With a runoff election just weeks away that could tip the balance of the U.S. Senate, many people across the United States have Georgia on their minds. And Black women are pivotal in the race—from grassroots organizing to being members of a key voting bloc that helped lift Democrats to the White House in November.
The stakes are high: Democrats Rev. Raphael Warnock and Jon Ossoff are each locked in fierce Senatorial campaigns’ against Republican incumbents Kelly Loeffler and David Perdue, respectively. The January 5th runoff election could mean that Democrats potentially flip the Senate, or the GOP maintains majority control of the chamber. Under Georgia law, candidates must receive a majority of the vote to win an election. If no candidate breaks 50 percent, the top two vote-getters face off again in a runoff election to determine the winner.
Black voters, especially women, are essential to victory. Of the 160 million people who voted in the recent presidential election, exit polls show nearly 50 percent of registered Black women voters cast ballots. At least 90 percent voted for President-elect Joe Biden and Vice-president elect Kamala Harris.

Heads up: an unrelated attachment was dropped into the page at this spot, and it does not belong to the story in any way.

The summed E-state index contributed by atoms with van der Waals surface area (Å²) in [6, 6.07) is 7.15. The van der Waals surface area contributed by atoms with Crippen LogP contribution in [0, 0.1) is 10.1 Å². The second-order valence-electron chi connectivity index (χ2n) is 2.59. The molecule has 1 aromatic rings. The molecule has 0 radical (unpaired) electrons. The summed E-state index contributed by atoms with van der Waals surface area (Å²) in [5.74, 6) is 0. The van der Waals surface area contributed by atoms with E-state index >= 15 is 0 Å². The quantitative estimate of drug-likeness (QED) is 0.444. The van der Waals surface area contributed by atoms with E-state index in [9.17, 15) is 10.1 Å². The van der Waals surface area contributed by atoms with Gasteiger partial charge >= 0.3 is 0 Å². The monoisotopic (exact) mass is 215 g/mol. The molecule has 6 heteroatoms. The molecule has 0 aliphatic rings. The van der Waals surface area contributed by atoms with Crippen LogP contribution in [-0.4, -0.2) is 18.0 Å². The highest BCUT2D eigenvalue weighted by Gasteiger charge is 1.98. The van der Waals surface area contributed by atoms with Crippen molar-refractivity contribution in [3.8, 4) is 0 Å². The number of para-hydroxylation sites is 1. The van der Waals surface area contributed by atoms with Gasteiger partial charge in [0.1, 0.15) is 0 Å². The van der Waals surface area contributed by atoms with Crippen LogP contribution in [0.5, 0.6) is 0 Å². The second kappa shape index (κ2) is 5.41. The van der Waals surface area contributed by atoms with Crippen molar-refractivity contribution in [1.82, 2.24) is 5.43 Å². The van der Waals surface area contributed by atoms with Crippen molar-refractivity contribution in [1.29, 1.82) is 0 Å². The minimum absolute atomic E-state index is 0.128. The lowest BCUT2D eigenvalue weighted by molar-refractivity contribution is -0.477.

“We were able to pull democracy back from the edge of the cliff,” said Oprah Winfrey, speaking during a virtual Town Hall in Georgia on December 4, part of her OWN network’s ongoing “OWN Your Vote” Initiative. The media mogul has stressed, “it is important that we own our votes and finish the job.”
There are 7.6 million registered voters in The Peach State, about 2.4 million of whom are Black, according to AP VoteCast data. Voter registration in Georgia ends on December 7 per state officials; early voting begins on December 14; the deadline to request an absentee ballot is December 31. According to The New Georgia Project, at least one million new Georgian voters have registered since 2018, and more than 800,000 have already requested an absentee ballot for January’s runoff.
“The upcoming special election in Georgia will have a huge impact on our nation,” Jotaka Eaddy, a national consultant and senior advisor to the OWN Your Vote Initiative, said. “This is a pivotal moment in American history in which voters in Georgia have another opportunity to demonstrate the power of their votes.”